The late North Korean leader Kim Jong-il's eldest son Jong-nam, who was passed over for the leadership of the isolated country, has once again attacked the hereditary power succession, the Tokyo Shimbun reported Thursday.
"I expect the existing ruling elite to follow in the footsteps of my father while keeping the young successor as a symbolic figure," he was quoted as saying in an e-mail he sent the daily on Jan. 3.
"It's difficult to accept a third-generation succession with normal reasoning," he added. He also said he doubted that a young successor "with some two years of training can retain the absolute power" his father held for 37 years.
Kim Jong-nam, who lives in Macau, has not been seen in public since his father's death. Whether he attended his father's funeral is not known, and he did not mention it in the e-mail, the paper said.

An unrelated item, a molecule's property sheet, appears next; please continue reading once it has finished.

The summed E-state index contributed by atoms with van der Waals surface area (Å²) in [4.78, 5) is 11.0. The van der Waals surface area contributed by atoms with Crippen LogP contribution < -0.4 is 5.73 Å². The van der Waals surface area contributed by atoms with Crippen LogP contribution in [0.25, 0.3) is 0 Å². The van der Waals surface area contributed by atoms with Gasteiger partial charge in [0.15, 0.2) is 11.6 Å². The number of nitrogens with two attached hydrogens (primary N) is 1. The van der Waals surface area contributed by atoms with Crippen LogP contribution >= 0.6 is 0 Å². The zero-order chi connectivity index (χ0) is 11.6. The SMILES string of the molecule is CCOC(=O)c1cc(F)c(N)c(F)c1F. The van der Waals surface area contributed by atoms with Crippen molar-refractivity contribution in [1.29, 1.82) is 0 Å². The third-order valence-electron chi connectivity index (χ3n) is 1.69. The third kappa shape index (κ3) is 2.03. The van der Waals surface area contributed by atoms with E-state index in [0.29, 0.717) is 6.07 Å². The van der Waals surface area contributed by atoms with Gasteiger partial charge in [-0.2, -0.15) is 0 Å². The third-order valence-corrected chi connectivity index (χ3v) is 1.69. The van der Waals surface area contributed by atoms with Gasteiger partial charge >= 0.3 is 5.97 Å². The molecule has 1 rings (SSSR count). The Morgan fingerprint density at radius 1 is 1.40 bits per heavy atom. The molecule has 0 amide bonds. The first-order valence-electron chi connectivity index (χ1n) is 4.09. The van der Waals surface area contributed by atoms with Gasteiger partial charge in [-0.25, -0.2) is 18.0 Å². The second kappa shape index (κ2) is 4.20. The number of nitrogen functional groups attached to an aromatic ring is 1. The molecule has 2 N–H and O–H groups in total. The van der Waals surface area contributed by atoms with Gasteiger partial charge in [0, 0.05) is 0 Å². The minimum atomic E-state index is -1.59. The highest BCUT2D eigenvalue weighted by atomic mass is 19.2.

In an interview with the Tokyo Shimbun in January last year, Kim had also criticized his younger brother's succession.
Declining a request for an e-mail interview on Dec. 19 last year, right after his father's death, Kim said there was a possibility of threats to his safety, according to the daily.